Information Update - Spring 2004
From the Library DirectorScholarly communication continues to be one of the greatest changes facing today’s academic libraries. The traditional system of scholarly communication is not working. Libraries and their institutions worldwide can no longer keep up with the increasing volume and cost of scholarly resources. Worldwide journal prices continue to rise significantly faster than inflation and library budgets. In North America, for example, research libraries spent 227% more on journals in 2002 than in 1986. In the UK, journal prices rose 158% between 1991 and 2001 compared to a 28% increase in inflation.
Authors communicate with only those of their peers lucky enough to be at an institution that can afford to purchase or license access to their work. Readers only have access to a fraction of the relevant literature, potentially missing vital papers in their fields.
The promise of the digital revolution to shrink costs and expand access has been threatened by those publishers that have sought to maximize revenues by raising prices and restricting use. But efforts to counter this trend – employing new technologies and business models to provide wider access at lower cost – are underway and gaining momentum.
Involvement by the academic community is critical in ensuring that efforts using new technologies and business models to provide wider access at lower cost succeed. We can make a difference by doing the following:
Encourage discussion of scholarly communication issues and proposals for change in your academic department.
Where possible, publish in open-access journals, which employ funding models that do not charge readers or their institutions for access. Serve on editorial boards or review manuscripts for open-access journals. (For a list of open-access journals, see the Directory of Open Access Journals at www.doaj.org).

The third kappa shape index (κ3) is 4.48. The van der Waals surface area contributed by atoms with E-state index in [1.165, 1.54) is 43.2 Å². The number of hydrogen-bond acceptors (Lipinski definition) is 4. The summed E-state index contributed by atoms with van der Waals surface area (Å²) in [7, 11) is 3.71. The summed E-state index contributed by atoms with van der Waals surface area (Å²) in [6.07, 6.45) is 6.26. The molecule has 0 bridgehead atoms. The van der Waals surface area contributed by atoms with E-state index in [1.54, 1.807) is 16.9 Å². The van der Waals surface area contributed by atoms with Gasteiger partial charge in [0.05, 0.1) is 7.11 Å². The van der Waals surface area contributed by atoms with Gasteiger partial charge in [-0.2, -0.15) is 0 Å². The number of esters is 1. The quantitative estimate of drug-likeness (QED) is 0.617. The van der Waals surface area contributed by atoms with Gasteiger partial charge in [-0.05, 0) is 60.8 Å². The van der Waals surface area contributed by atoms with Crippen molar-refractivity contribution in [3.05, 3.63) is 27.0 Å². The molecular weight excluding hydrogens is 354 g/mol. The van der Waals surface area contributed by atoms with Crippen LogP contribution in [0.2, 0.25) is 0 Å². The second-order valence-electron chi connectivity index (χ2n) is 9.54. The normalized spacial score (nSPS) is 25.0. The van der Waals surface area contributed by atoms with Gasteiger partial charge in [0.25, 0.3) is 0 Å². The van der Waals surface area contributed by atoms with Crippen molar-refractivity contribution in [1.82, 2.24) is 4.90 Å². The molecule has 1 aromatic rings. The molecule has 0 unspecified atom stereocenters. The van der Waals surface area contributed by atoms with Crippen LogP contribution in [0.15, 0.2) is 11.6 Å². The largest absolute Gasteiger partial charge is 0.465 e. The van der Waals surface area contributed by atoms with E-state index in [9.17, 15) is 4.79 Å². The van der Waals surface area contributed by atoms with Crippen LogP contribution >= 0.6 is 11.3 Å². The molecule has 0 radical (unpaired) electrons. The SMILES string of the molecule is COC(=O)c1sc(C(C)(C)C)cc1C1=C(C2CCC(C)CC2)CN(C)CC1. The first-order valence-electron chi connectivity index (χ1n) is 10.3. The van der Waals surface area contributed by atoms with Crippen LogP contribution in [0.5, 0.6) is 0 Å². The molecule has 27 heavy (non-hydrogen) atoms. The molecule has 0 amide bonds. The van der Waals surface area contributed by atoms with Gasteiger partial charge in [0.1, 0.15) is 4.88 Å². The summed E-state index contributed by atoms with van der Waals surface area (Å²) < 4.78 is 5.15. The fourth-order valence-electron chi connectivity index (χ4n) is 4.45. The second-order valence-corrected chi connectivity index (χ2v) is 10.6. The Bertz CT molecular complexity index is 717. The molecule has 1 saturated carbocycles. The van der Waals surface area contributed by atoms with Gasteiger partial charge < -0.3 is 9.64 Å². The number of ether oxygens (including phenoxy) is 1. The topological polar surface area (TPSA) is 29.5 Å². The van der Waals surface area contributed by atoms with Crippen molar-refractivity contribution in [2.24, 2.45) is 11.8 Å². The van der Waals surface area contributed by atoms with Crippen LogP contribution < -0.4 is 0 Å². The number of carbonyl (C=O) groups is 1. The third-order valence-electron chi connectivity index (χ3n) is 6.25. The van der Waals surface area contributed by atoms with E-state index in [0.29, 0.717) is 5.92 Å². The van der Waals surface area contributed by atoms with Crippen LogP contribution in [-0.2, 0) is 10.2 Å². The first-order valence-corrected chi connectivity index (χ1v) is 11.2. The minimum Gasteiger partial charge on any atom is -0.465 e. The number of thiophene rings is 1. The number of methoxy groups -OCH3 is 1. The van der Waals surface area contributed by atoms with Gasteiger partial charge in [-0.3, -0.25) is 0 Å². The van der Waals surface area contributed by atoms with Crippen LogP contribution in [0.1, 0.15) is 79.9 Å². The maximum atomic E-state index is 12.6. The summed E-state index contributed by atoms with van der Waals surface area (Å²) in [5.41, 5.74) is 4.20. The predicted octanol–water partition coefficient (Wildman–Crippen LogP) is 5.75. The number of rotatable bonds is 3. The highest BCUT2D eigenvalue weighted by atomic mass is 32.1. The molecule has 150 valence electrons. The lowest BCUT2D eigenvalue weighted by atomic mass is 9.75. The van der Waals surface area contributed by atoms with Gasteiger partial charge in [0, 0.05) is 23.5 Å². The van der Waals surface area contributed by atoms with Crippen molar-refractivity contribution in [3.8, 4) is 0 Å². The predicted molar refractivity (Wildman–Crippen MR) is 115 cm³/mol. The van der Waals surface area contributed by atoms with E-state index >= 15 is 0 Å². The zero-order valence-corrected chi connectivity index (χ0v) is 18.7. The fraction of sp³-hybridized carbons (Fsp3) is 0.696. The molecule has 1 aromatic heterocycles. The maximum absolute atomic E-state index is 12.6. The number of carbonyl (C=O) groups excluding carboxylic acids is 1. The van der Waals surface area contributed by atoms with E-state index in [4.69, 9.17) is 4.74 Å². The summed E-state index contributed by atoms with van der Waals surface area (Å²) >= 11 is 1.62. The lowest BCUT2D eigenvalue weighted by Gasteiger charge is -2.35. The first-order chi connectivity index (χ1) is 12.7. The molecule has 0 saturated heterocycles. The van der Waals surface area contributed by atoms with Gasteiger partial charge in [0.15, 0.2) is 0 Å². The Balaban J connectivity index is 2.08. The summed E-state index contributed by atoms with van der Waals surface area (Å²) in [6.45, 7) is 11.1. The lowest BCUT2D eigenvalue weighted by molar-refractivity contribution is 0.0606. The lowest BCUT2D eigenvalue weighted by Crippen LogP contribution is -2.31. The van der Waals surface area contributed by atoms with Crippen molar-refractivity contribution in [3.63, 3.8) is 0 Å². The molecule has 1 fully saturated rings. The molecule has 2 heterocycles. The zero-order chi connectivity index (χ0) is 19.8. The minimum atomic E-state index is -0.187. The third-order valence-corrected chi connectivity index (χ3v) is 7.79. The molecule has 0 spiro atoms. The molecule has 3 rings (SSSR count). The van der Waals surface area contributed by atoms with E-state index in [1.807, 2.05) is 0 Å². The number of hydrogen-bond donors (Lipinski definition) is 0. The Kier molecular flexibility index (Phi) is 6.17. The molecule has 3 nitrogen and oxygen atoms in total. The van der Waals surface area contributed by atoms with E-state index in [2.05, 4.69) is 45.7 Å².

Encourage your professional society to explore alternatives to contracting or selling its publications to a commercial publisher.
Encourage your professional society to maintain (or adopt!) reasonable prices and user-friendly access terms.
Encourage your professional society to consider creating enhanced competitors to expensive commercial titles.
Modify, if appropriate, any contract you sign with a publisher ensuring your right to use your work, including posting on a public archive.
Carefully examine the pricing, copyright, and subscription licensing agreements of any journal you contribute to as an author, reviewer, or editor.
Consider using your influence by refusing to review for expensive journals; by declining to serve on editorial boards of such publications; by supporting the library's cancellation of expensive, low-use titles; and by encouraging colleagues to do the same.
Invite library participation in faculty departmental meetings to discuss scholarly communication issues.
Explore with local or regional library consortia to set up an institutional repository to permanently archive the intellectual wealth of our institution (www.arl.org/sparc/IR/ir.html).
Source: Adapted from The Create Change Brochure created and sponsored by:
Association of College and Research Libraries, Association of Research Libraries, SPARC, SPARC Europe
Charles E. Kratz, Library Director